Growing herbs and vegetables in pots is a great idea if you’re short on garden space, live in an apartment or if you have some room on your balcony. Herbs that like being planted in pots include basil, parsley, thyme and bay leaves. Basil and mint are ideal for indoor planting. Spinach, silver beet, Chinese cabbage, lettuce and bok choi are vegetables that are excellent growers in pots, as are tomatoes and capsicums if you add a little lime to the soil.

Concrete or terracotta pots are ideal for growing herbs and vegetables because they don’t heat up as much as plastic pots which can dry out your soil. For something a little different, you could try planting them in a vertical garden or even upcycle some old pallets into an interesting herb planter.

Get potting

Check out the full range of pots available at your local Bunnings.

Person planting spinach 03:11

Planting & Growing How to grow vegetables Watch our step-by-step guide and find out everything you need to know about how to grow fresh vegetables in your garden.

Six plants that repel mosquitoes and flies

Planting & Growing Six plants that repel mosquitoes and flies Using plants is a natural and effective way to repel mosquitoes, flies and other insects from entering your home. Here’s a list of the six best insect-repelling plants.

grow herbs

Planting & Growing Gardening for kids Gardening is great for the kids—it teaches them a love of nature and the environment, where food comes from, how to care for plants and the joy of reaching a goal. Here are some ideas to get them outside and in the garden.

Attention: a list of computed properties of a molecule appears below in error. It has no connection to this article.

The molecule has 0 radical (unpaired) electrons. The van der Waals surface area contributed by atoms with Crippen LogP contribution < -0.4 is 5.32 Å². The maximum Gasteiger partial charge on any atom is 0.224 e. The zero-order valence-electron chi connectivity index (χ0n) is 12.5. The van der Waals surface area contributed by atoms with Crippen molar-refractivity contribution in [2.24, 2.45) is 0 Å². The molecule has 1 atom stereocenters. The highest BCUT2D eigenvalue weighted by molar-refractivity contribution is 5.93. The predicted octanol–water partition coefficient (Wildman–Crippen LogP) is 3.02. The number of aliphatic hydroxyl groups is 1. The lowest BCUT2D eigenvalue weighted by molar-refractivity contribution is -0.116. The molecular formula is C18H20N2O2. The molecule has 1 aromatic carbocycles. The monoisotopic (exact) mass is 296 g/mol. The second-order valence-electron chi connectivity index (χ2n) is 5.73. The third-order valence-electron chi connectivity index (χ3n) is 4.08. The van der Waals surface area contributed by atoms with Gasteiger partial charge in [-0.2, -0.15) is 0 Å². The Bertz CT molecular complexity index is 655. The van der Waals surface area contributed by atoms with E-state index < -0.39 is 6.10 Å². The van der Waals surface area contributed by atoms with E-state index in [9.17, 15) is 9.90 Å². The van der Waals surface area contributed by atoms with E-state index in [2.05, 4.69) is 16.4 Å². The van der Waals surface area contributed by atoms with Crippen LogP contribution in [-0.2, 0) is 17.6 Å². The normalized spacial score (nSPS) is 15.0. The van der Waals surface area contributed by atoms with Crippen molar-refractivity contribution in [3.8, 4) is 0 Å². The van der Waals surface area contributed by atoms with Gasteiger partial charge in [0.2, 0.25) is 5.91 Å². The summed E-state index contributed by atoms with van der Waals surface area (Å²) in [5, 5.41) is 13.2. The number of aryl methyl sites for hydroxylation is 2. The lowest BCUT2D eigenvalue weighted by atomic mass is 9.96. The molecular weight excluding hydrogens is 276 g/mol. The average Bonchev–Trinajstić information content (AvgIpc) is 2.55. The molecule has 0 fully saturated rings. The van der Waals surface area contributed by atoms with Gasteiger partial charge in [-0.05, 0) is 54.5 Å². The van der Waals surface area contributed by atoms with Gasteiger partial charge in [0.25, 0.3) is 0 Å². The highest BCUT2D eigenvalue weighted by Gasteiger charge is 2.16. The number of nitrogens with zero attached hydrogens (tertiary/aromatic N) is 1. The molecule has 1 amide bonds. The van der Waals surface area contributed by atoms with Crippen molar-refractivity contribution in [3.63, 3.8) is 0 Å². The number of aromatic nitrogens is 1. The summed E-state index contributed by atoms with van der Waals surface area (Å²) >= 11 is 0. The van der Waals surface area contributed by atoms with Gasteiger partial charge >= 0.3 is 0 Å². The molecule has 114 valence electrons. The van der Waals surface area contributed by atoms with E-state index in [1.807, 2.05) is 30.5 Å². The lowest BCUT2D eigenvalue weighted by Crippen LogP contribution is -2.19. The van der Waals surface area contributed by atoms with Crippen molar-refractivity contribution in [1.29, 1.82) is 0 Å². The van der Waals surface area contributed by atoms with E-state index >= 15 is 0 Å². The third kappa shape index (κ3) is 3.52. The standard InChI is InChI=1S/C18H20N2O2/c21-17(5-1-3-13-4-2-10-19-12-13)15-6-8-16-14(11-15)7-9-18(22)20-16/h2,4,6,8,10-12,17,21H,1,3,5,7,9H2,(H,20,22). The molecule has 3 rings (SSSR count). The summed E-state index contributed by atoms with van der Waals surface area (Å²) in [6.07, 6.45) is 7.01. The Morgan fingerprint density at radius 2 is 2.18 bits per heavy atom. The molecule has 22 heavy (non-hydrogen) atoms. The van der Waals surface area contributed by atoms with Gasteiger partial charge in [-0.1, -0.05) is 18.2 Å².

Geraniums

Planting & Growing How to create a low-allergy garden If you suffer from hay fever or other allergies, then being out in the garden can, at times, be less than enjoyable. But there are some steps you can take to create an allergy-friendly garden so you can spend more time gardening and less time sneezi...

protein

Planting & Growing 10 high protein foods you can grow at home Grow these high protein vegetables and protein rich foods at home in your very own garden. Whether you’re a vegetarian or are trying to eat healthier, here’s our list of top 10 high protein vegetables to grow at home.

How to control weed organically

Planting & Growing How to control weeds organically There are plenty of organic ways to keep weeds at bay without the need for nasty chemicals. Here are some top tips from Eco Organic Garden.

fiddle leaf fig

Planting & Growing How to grow and care for a fiddle leaf fig With lustrous, wide, violin-shaped leaves and prominent veins, this upright leafy tree will create a graceful backdrop of luxurious fresh foliage in your home or garden. But to keep it in the best health and appearance, there are some tips and trick...

pizza pot

Planting & Growing How to grow your own pizza herbs View our guide on how to grow perfect pizza herbs at home. Create adaptable and different tasting pizzas by adding a sprinkle of your favourite home-grown herbs.

Health & Safety

Please make sure you use all equipment appropriately and safely when following the advice in these D.I.Y. videos. You need to be familiar with how to use equipment safely and follow the instructions that came with the equipment. If you are unsure, you may feel it is safest to consult an expert, such as the manufacturer or an expert Bunnings Team Member.

Grave health hazards are linked to asbestos, which may be in homes built up to 1990. Health hazards may result from exposure to lead-based paints in older materials and copper chromium arsenic (CCA) treated timber. For information on the dangers of asbestos, lead-based paint and CCA treated timber and tips for dealing with these materials contact your local council's Environmental Health Officer or visit our Health & Safety page. You can also use a simple test kit from Bunnings to indicate the presence of lead-based paint.
Top of the content